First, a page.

A buttercup squash has been sitting on my kitchen counter since before Christmas. Lately, with extra cooking time on my hands due to the pandemic, I’ve been going a bit crazy testing out different ways to cook veggies. I began doing the same thing in my head with the buttercup squash.
I finally split it open. It looks too good to cover up with spices. Sure, it’s a popular vegetable for tempura and curries. Today, I think I’ll go back to basics with this tasty squash.
Buttercup squash has plenty of taste by itself
When I remember its Japanese name, kabocha (pumpkin), I remember a simple, tasty way of cooking and eating buttercup squash, Japanese style. My friends in Tokyo had a saying:
“The more Japanese cuisine you eat, the more delicate your taste becomes.”
I suppose a lot of foreigners in Japan (like my friends at the time) consider this a way to defend bland flavors. Yet I found it to be true. Flavors like seaweed and soy were alien to my younger, parochial taste buds. My knowledge of winter squash varieties was pretty limited, only remembering the longer butternut and acorn squashes from my childhood days. These squashes also have thick skins, so they are not typically good to eat.
My first taste of kabocha, buttercup squash, was simply divine. The outer skin is thin and is fine to eat. In the picture below some of the skin is removed, but you don’t have to. This squash is thicker and sweeter than the winter squashes I grew up with, almost a cross between a yam and a pumpkin. Buttercup is rich in vitamins A and C, and plenty of fiber, too.
Buttercup squash cooked traditionally in Japan
I found it tough to get used to some of the odd cooking smells in Tokyo in my first few months of living there. I couldn’t imagine the buttercup squash being any good, as it was simply boiled with a big hunk of kelp.
Kelp is a thick seaweed that is often used in Asian cooking for flavorings and soups. I could find nothing appetizing of the look or smell of kelp. Yet somehow, the flavor it added to the squash was enjoyable – and delicate. I was hooked.
Kelp was fine as a flavoring, like a bay leaf, I thought. At first, I would set it aside if it found its way to my dish. But over the years, I’ve come to realize and value the nutritious impact of sea veggies, and look for them, including kelp, as staples in my kitchen.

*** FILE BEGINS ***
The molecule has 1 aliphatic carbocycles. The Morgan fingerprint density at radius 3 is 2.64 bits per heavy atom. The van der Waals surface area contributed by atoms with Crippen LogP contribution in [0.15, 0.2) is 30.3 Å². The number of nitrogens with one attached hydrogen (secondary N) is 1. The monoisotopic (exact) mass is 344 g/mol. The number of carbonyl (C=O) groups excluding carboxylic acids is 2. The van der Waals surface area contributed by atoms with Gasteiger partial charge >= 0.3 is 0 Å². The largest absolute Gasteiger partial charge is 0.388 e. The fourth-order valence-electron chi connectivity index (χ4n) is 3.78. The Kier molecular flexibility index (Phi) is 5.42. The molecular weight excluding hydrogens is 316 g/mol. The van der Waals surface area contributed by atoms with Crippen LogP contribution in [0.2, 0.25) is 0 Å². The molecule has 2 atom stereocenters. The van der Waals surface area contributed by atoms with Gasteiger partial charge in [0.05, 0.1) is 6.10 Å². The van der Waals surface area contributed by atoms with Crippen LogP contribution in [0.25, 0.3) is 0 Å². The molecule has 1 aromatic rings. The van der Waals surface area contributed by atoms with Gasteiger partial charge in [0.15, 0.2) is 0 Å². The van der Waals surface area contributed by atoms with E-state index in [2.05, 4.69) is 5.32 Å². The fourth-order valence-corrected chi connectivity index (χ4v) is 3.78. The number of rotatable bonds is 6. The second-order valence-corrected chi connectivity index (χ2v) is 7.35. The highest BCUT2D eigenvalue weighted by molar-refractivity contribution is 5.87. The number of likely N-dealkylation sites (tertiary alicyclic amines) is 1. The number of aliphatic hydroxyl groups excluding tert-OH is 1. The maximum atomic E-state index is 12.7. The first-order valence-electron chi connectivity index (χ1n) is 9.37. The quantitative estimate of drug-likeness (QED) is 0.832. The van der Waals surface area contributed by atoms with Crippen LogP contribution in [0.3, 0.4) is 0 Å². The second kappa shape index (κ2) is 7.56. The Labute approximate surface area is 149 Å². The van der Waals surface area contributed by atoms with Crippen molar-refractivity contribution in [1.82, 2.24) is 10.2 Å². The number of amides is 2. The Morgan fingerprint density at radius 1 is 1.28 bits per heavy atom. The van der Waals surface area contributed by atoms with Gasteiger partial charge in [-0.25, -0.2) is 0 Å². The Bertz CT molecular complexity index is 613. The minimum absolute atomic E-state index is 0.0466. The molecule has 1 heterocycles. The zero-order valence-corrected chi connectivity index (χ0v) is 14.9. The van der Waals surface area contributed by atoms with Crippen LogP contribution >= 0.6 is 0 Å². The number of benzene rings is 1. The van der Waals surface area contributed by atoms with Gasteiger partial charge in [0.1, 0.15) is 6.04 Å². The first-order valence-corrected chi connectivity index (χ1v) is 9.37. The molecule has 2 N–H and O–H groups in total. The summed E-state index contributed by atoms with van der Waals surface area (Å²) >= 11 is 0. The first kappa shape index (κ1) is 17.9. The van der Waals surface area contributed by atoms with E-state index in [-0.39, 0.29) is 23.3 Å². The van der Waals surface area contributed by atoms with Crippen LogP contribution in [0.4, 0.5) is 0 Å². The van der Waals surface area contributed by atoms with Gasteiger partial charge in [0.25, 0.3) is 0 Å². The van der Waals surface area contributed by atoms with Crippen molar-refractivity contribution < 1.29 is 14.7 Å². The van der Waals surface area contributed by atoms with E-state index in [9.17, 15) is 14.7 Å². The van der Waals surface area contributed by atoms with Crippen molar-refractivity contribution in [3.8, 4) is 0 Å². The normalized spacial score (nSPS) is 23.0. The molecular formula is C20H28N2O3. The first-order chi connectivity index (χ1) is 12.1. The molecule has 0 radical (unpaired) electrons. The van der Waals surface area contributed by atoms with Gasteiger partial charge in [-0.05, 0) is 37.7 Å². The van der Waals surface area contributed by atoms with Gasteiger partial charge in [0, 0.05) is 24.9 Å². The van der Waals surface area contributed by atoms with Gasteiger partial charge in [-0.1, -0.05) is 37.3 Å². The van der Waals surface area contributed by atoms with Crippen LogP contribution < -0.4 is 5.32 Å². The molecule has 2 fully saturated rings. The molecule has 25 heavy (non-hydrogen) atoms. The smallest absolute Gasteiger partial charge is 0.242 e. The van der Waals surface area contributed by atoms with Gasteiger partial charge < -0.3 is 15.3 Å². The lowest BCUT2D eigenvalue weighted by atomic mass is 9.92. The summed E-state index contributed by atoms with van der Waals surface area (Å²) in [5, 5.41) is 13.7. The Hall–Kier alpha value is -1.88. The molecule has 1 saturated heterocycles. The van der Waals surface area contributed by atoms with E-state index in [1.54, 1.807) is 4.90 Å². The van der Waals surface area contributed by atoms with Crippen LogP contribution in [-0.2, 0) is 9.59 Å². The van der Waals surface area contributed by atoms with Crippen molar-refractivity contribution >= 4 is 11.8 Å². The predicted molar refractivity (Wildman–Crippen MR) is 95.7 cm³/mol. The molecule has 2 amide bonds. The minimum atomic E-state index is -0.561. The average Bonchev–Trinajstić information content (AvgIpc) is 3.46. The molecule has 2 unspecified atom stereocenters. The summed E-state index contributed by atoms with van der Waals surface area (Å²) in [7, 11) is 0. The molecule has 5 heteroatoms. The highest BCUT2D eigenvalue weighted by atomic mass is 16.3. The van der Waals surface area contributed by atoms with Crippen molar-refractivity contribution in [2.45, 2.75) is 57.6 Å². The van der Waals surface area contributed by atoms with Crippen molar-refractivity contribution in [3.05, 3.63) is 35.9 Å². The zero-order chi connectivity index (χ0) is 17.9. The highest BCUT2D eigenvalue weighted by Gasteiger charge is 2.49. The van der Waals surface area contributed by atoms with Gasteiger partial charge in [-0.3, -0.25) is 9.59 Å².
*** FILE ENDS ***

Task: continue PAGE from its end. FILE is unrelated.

Leftover buttercup has many uses
Since I live alone, I usually look for the smallest squash I can find. Buttercup squashes can be quite large, and a lot of food for one person. If you use this recipe, you can keep the cut-up cooked squash in a large container for almost a week and serve it in various ways. I like it cold or hot, and sprinkle roasted sesame seeds over it for an added boost of vitamins.
I like to use the cold cut up pieces in salads. Leftover squash can also be thrown in at the end of a stir fry with other vegetables and/or rice. Blend it up with broth and sauteed onions for a quick buttercup soup. Add it to a curry. The bold, sweet flavor of buttercup lends itself well as a complement to many dishes.
Buttercup squash made easy
Buttercup squash made easy
Buttercup squash has a bold, sweet flavor that complements many meals from spicy curries to this simple, boiled or steamed version.
- 1 small buttercup squash (seeds removed, cut into cubes)
- 2 pieces kelp
- 2 Tbsp. soy sauce
Put all ingredients into a large pot. If steaming, put steamer tray in the bottom of the pot.
Fill the pot with enough water to cover the squash. If steaming, fill up as far as the tray. Remember to check frequently so you don't run out of steaming water.
Boil for about 15 minutes, longer if steaming, or until tender when pierced with a fork.
Serve as a side dish with or without a little of the stock.
I also adore buttercup squash roasted or as tempura. But I try to stay away from fried foods or cooking too much with oil. This simple recipe gives me just as much satisfaction as recipes that call for oil.
Have you ever cooked buttercup squash? What’s your favorite way to prepare it?